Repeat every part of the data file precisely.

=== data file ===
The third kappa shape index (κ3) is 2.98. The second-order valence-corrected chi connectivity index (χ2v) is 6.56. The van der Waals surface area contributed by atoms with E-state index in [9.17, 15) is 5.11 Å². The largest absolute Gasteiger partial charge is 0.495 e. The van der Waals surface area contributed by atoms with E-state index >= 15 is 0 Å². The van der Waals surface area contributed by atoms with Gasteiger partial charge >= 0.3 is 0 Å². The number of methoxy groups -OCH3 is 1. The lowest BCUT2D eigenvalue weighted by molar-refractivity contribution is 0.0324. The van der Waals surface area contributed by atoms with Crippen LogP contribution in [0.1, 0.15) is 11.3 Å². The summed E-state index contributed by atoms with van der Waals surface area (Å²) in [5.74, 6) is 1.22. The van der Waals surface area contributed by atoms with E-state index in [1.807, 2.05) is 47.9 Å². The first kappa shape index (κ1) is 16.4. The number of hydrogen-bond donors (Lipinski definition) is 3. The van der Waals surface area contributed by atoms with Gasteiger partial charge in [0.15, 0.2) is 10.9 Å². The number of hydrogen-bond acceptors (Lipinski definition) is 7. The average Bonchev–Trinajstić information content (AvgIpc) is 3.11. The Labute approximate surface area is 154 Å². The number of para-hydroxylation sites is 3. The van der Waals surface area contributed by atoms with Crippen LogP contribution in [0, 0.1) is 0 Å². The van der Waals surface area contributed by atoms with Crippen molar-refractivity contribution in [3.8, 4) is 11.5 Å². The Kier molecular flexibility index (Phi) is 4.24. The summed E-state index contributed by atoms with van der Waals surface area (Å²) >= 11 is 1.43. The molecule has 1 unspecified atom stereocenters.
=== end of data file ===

The third kappa shape index (κ3) is 2.98. The second-order valence-corrected chi connectivity index (χ2v) is 6.56. The van der Waals surface area contributed by atoms with E-state index in [9.17, 15) is 5.11 Å². The largest absolute Gasteiger partial charge is 0.495 e. The van der Waals surface area contributed by atoms with E-state index >= 15 is 0 Å². The van der Waals surface area contributed by atoms with Gasteiger partial charge >= 0.3 is 0 Å². The number of methoxy groups -OCH3 is 1. The lowest BCUT2D eigenvalue weighted by molar-refractivity contribution is 0.0324. The van der Waals surface area contributed by atoms with Crippen LogP contribution in [0.1, 0.15) is 11.3 Å². The summed E-state index contributed by atoms with van der Waals surface area (Å²) in [5.74, 6) is 1.22. The van der Waals surface area contributed by atoms with E-state index in [1.807, 2.05) is 47.9 Å². The first kappa shape index (κ1) is 16.4. The number of hydrogen-bond donors (Lipinski definition) is 3. The van der Waals surface area contributed by atoms with Gasteiger partial charge in [0.15, 0.2) is 10.9 Å². The number of hydrogen-bond acceptors (Lipinski definition) is 7. The average Bonchev–Trinajstić information content (AvgIpc) is 3.11. The Labute approximate surface area is 154 Å². The number of para-hydroxylation sites is 3. The van der Waals surface area contributed by atoms with Crippen LogP contribution in [0, 0.1) is 0 Å². The van der Waals surface area contributed by atoms with Crippen molar-refractivity contribution in [3.8, 4) is 11.5 Å². The Kier molecular flexibility index (Phi) is 4.24. The summed E-state index contributed by atoms with van der Waals surface area (Å²) >= 11 is 1.43. The molecule has 1 unspecified atom stereocenters.